Rabalder Park, Denmark

Rabalder Park, Denmark

When is a playground not just a playground?  When it can hold up to 23,000 cubic meters of rainwater! Designed by Danish landscape architects Nordarch, Rabalder Park fulfills a dual purpose as both a playground and a rainwater harvesting system.  More after the jump.

The park is located on the site of a former concrete factory in the Musicon area of Roskilde in Denmark. It combines all the usual amenities of a park – fitness equipment, bike and jogging paths, parkour equipment, trampolines, a performance stage, areas for hanging out and barbecuing – with a water canal and a huge concrete skate bowl that doubles as a floodwater retention pool. 

The entire development is fully integrated into the surrounding natural water system, allowing the park to alleviate flooding of nearby areas by diverting and holding the rainwater that would otherwise be pouring through roads and into people’s homes. 

The park forms part of a much larger regeneration scheme for this former industrial area of Roskilde. Musicon is intended to become a creative, vibrant and experimental part of the city, providing housing, office space, educational facilities, an indoor skatepark, studios for artists, a folk school and a museum of rock music.

Rabalder Park was recently nominated as a finalist in this year’s Index: Awards. The park also won the Danish Town Planning Prize in 2012. 

How else can PLAY be integrated within your city? The PLAYscapes design competition – hosted by Building Trust International – aims to explore such questions and others. Read more about the competition and how you can enter, here.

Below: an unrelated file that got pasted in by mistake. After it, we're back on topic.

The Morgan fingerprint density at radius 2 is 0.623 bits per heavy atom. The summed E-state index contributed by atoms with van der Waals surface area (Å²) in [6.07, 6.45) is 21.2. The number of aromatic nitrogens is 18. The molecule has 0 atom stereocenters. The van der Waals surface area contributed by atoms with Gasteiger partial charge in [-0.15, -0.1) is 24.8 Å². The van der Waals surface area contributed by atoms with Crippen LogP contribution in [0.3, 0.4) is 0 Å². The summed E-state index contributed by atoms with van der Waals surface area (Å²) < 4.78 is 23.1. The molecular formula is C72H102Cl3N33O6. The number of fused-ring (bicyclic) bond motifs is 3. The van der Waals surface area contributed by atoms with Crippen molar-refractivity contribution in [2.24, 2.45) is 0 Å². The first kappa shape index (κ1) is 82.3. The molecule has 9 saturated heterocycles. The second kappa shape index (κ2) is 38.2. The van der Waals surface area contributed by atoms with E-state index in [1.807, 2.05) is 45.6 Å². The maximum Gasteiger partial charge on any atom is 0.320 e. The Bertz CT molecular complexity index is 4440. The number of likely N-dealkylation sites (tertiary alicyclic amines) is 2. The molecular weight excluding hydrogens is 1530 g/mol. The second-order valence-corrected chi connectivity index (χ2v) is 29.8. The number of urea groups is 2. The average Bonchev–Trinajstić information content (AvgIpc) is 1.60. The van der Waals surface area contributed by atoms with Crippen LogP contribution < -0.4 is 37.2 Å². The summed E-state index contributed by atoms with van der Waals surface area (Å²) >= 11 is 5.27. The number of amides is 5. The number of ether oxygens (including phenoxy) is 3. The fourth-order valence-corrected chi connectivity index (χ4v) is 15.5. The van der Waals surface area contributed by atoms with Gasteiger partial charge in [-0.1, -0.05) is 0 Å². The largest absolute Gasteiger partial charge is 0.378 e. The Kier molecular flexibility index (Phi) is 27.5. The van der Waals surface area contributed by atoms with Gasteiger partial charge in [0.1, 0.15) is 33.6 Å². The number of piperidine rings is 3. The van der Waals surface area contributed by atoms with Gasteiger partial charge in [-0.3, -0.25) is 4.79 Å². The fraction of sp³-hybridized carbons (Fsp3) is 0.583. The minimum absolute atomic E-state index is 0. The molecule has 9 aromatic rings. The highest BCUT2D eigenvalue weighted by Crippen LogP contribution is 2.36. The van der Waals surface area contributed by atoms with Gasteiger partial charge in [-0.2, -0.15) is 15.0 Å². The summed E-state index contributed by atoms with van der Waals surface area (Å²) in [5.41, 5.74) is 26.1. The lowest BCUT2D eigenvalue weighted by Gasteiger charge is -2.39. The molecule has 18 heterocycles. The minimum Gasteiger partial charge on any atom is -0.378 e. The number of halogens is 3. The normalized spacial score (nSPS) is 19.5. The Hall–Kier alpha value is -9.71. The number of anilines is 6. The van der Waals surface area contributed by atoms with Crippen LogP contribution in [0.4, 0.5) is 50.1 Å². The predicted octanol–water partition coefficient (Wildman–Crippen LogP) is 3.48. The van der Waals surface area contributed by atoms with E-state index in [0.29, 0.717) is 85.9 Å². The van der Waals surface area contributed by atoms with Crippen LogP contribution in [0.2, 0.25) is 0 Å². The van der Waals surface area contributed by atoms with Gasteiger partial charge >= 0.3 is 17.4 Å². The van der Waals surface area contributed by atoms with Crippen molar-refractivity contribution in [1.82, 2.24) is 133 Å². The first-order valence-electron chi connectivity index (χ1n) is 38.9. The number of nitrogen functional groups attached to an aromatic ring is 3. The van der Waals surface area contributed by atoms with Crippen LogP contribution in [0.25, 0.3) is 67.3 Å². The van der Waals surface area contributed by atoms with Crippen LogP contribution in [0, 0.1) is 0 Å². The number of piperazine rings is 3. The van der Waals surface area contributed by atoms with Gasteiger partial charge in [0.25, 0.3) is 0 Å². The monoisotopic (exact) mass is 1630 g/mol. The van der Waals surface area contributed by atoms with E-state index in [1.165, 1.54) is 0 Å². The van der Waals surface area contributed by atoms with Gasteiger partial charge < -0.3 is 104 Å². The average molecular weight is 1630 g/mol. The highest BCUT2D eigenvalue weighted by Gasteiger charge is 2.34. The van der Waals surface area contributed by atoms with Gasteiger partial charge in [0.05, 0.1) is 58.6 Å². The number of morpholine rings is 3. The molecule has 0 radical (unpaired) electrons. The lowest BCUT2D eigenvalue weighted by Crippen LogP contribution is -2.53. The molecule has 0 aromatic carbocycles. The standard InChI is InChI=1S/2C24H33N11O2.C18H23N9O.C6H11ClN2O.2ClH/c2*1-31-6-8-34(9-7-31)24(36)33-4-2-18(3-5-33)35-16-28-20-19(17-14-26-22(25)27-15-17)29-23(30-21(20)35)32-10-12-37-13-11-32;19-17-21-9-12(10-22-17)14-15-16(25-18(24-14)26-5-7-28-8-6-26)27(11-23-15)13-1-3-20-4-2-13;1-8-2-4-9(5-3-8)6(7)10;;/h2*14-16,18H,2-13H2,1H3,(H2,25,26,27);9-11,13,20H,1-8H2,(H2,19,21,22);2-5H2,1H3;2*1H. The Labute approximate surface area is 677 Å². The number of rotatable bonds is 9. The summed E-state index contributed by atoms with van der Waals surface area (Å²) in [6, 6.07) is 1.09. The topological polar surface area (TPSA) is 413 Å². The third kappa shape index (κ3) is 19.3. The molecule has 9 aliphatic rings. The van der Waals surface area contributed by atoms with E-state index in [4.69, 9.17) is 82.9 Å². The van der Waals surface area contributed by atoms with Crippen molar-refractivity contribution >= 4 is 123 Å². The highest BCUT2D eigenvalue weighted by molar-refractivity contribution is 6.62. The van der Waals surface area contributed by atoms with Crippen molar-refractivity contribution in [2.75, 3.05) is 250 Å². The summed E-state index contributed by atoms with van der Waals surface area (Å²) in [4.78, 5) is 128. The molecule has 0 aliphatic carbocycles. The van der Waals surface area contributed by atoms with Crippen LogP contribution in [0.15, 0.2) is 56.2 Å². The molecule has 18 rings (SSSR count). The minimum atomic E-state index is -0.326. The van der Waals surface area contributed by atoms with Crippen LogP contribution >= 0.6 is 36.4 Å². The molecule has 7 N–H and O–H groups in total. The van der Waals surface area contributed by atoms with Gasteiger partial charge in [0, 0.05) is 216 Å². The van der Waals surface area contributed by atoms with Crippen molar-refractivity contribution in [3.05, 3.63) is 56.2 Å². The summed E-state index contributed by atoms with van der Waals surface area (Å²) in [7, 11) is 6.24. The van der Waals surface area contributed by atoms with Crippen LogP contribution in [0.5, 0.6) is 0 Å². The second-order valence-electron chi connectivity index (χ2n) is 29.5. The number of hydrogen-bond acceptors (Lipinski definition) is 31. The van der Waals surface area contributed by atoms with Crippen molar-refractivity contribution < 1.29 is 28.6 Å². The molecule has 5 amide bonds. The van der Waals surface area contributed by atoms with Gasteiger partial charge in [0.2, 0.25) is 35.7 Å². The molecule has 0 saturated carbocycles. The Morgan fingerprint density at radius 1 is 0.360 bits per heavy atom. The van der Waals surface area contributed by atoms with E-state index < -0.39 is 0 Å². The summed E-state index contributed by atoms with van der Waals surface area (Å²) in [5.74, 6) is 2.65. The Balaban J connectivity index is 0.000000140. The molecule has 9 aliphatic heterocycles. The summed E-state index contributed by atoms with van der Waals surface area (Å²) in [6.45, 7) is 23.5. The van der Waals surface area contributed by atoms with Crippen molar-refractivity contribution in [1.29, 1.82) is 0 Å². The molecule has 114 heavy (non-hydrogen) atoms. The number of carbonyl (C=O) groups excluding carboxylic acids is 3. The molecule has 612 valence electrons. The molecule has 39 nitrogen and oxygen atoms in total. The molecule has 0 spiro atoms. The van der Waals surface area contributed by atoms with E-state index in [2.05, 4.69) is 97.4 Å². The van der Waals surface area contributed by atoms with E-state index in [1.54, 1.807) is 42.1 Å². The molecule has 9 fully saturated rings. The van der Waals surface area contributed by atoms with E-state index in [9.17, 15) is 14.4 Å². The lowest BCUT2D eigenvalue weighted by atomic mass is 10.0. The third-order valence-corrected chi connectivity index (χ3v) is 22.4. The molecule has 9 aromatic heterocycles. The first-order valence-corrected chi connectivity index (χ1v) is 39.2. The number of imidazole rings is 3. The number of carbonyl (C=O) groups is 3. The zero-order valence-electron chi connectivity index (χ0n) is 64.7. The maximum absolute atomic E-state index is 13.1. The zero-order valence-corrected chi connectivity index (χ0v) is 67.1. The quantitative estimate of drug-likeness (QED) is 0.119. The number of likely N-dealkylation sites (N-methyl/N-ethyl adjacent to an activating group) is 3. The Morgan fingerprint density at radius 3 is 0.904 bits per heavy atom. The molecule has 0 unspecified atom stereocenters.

Tell us what you think!  Leave a comment below…

All images courtesy of Nordarch.

Published in Blog



  2. Interesting dual use.  Wondering:

    1. Is there some type of “filter” before the canal / skate area that collects debris, silt, etc before it enters the skate bowl / holding pond? How much clean up is needed following a rain event?

    2. How long is the water retained in the skate bowl and how does it drain out?

  3. Hi Barbara, here’s what the designer says in response to your questions:

    1. The water is only from the adjacent streets and roofs, so the water is not that dirty. There’s a sort of filter (about an inch betwen the bars) in a small tunnel before the water enters the skate-able part of the canals.

    The skateable handicap ramps are also shaped to fit the sweeping machines, that comes down and cleans.

    The canals are not dirty after a bit of rain – Only if it rains a lot.

    There’s also free brooms for the skaters to use and since skaters hate pebbles etc. they are fairly good at cleaning.

    2. The skate bowl is only estimated to be filled with water every ten years in case of a super heavy rain fall. So it is basically a “worst case scenario” precaution. If that happens it will empty back into basin 2 via a drainage hole at the bottom of the bowl after a couple of days.

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